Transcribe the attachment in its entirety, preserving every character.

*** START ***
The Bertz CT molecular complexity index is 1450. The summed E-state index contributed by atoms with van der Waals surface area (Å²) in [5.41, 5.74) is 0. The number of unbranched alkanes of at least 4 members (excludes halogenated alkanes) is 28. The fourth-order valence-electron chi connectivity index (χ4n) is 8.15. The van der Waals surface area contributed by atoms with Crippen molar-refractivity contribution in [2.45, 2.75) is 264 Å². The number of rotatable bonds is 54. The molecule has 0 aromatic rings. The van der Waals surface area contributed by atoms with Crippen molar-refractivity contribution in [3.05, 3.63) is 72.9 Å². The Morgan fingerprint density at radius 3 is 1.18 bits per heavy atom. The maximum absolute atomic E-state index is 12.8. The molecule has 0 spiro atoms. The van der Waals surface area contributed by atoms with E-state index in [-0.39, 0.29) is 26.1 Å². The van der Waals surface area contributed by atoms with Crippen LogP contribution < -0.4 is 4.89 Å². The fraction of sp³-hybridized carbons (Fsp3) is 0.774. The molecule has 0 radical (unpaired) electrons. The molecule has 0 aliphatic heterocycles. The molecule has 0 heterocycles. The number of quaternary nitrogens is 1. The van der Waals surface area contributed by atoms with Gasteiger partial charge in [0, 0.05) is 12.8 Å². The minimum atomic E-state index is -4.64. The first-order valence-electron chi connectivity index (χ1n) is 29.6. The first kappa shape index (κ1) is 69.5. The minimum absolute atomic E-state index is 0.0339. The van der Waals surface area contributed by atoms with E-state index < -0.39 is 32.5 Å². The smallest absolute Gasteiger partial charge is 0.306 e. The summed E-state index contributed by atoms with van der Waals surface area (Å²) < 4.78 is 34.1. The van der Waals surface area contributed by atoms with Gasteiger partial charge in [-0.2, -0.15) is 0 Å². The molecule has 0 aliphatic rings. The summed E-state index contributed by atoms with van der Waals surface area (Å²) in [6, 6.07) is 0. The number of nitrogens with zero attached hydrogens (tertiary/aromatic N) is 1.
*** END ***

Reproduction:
The Bertz CT molecular complexity index is 1450. The summed E-state index contributed by atoms with van der Waals surface area (Å²) in [5.41, 5.74) is 0. The number of unbranched alkanes of at least 4 members (excludes halogenated alkanes) is 28. The fourth-order valence-electron chi connectivity index (χ4n) is 8.15. The van der Waals surface area contributed by atoms with Crippen molar-refractivity contribution in [2.45, 2.75) is 264 Å². The number of rotatable bonds is 54. The molecule has 0 aromatic rings. The van der Waals surface area contributed by atoms with Crippen molar-refractivity contribution in [3.05, 3.63) is 72.9 Å². The Morgan fingerprint density at radius 3 is 1.18 bits per heavy atom. The maximum absolute atomic E-state index is 12.8. The molecule has 0 spiro atoms. The van der Waals surface area contributed by atoms with E-state index in [-0.39, 0.29) is 26.1 Å². The van der Waals surface area contributed by atoms with Crippen LogP contribution < -0.4 is 4.89 Å². The fraction of sp³-hybridized carbons (Fsp3) is 0.774. The molecule has 0 radical (unpaired) electrons. The molecule has 0 aliphatic heterocycles. The molecule has 0 heterocycles. The number of quaternary nitrogens is 1. The van der Waals surface area contributed by atoms with Gasteiger partial charge in [0, 0.05) is 12.8 Å². The minimum atomic E-state index is -4.64. The first-order valence-electron chi connectivity index (χ1n) is 29.6. The first kappa shape index (κ1) is 69.5. The minimum absolute atomic E-state index is 0.0339. The van der Waals surface area contributed by atoms with E-state index < -0.39 is 32.5 Å². The smallest absolute Gasteiger partial charge is 0.306 e. The summed E-state index contributed by atoms with van der Waals surface area (Å²) < 4.78 is 34.1. The van der Waals surface area contributed by atoms with Gasteiger partial charge in [-0.2, -0.15) is 0 Å². The molecule has 0 aliphatic rings. The summed E-state index contributed by atoms with van der Waals surface area (Å²) in [6, 6.07) is 0. The number of nitrogens with zero attached hydrogens (tertiary/aromatic N) is 1.